“My time at the Unit was foundational in shaping my belief that interdisciplinary research is integral to advancing change. I also was inspired by the incredibly dedicated staff at the Unit. Currently, I am a medical student at NYU and am a life-long advocate of women's rights issues.”
Sarah interned during the summer of 2009 as an undergraduate student at Stanford UniversityShe worked on a preliminary project identifying barriers to receiving Post Exposure Prophylaxis for rape survivors. I also conducted a literature review on the use of weapons in domestic violence police reports.
“The Unit was the best environment in which to learn about gender-based violence. The staff is really passionate about the work they do and that passion is contagious!”
Whilst at the Johns Hopkins Bloomberg School of Public Health, Terri-Ann interned at the Unit in 2009, during which she wrote a concept Paper: Adolescent Sexuality in South Africa. Currently she is a Research Associate at Yale University, School of Medicine and Director of The Eastern Caribbean Health Outcomes Research Network (ECHORN). The project works to improve the health of those living in the eastern Caribbean through research, training and policy engagement.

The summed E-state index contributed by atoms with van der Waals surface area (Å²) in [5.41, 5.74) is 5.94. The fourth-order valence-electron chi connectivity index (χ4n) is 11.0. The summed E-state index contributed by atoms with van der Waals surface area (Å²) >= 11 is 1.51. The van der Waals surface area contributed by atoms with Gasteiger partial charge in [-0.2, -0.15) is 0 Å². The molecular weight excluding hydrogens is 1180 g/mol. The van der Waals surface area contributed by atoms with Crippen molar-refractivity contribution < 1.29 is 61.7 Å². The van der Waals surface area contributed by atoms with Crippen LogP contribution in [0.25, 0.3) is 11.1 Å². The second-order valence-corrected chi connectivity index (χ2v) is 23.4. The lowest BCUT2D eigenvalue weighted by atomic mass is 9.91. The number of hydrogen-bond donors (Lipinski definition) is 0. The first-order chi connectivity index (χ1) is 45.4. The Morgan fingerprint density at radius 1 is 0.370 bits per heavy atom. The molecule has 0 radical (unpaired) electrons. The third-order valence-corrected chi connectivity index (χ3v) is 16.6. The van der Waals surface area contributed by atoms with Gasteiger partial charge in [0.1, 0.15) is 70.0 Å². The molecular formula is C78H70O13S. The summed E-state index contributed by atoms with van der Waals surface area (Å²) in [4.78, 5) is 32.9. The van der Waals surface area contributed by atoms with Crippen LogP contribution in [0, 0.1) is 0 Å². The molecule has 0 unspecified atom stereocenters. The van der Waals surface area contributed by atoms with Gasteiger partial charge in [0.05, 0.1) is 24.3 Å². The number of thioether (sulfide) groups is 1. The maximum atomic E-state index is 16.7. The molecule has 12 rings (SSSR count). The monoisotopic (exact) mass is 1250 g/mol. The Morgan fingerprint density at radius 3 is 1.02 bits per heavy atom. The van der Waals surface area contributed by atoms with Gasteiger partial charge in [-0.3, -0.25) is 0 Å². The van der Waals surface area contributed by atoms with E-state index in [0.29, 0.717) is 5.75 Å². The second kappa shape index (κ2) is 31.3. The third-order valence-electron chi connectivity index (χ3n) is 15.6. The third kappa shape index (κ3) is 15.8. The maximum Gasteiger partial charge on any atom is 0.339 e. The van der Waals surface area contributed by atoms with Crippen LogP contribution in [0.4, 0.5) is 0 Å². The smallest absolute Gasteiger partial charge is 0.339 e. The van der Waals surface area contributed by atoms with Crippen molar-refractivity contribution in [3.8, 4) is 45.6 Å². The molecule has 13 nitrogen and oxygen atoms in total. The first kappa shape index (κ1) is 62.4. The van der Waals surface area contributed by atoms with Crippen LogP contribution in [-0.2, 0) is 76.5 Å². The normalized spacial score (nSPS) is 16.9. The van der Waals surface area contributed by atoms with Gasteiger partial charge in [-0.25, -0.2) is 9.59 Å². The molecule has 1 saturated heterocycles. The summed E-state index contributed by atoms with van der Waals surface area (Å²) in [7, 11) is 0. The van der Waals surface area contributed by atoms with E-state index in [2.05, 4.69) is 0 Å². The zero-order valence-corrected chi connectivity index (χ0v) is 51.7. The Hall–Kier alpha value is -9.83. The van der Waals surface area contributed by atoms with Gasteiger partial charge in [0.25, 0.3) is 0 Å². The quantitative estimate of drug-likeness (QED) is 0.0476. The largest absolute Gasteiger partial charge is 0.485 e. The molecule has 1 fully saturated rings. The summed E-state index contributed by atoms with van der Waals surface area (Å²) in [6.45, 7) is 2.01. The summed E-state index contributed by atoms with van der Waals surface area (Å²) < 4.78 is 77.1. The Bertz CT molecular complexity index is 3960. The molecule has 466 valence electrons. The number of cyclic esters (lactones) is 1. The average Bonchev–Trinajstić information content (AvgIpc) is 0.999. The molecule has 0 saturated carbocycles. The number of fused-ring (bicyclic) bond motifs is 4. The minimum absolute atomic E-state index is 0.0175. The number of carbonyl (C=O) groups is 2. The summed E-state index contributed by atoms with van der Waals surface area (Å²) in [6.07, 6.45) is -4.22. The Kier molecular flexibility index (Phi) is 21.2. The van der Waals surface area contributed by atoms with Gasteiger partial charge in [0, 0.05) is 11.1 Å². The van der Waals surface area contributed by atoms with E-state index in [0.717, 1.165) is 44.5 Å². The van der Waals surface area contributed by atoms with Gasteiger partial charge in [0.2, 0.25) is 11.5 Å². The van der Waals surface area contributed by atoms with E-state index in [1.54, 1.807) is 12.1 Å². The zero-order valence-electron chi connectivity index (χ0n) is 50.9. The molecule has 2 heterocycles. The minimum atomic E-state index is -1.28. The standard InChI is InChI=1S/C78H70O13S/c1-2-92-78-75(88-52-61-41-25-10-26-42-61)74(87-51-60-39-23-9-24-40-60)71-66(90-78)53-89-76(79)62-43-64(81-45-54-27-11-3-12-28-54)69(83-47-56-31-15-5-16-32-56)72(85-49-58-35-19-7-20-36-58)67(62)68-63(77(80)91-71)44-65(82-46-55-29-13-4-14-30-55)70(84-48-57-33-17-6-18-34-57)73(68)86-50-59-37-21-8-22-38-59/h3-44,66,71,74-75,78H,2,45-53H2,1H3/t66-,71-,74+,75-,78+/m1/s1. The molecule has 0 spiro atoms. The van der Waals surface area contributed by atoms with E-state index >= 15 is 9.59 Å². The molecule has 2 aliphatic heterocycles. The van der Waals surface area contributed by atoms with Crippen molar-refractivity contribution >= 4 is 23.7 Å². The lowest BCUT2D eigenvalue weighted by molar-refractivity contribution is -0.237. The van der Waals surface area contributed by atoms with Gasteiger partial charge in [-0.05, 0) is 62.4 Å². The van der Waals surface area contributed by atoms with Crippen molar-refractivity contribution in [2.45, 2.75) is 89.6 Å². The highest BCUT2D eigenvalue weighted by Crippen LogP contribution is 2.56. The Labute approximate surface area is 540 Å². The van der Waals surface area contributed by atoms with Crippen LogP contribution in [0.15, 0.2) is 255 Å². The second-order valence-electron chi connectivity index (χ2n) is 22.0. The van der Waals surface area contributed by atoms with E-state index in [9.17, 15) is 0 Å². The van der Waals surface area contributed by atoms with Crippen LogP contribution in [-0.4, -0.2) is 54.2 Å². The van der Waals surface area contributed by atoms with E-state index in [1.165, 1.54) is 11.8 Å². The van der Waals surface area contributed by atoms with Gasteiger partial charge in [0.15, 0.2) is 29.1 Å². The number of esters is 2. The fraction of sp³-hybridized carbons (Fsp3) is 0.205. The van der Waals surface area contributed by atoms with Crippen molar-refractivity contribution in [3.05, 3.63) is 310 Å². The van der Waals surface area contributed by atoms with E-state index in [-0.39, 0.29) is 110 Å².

“Working at the unit really opened my eyes to the intersections between public health, gender studies and the social sciences more broadly. It was an extremely enriching experience and environment which formed the basis of my transition to this field.”
Katherine was an intern whilst enrolled at the University of Cape Town as a Rotary Ambassadorial Scholar in 2009. She assisted with a study on barriers to access of PEP for rape survivors. Now she is a Research Analyst/Program Coordinator in the Department of Epidemiology at the Mailman School of Public Health, Columbia University, and is currently working on an external evaluation of a maternal mortality reduction project called "Saving Mothers, Giving Life" in Uganda and Zambia.
“The GHJRU afforded me an amazing opportunity to study the intersections of culture, health, and gender, solidifying my interest in these topics and offering first-hand experience that I have referred to on a regular basis. This experience was undoubtedly one of the most formative and meaningful I have ever had.”
Whilst at Stanford University Enumale interned with the Unit for three months in 2008. She worked on an HIV/AIDS handbook to teach police personnel the ethics of working with HIV+ people, and wrote an article comparing the services offered to rape victims in South Africa as a result of the Sexual Offences Act, and another pieces advocating an increase of services offered to South African rape victims. She is about to begin Harvard Law School.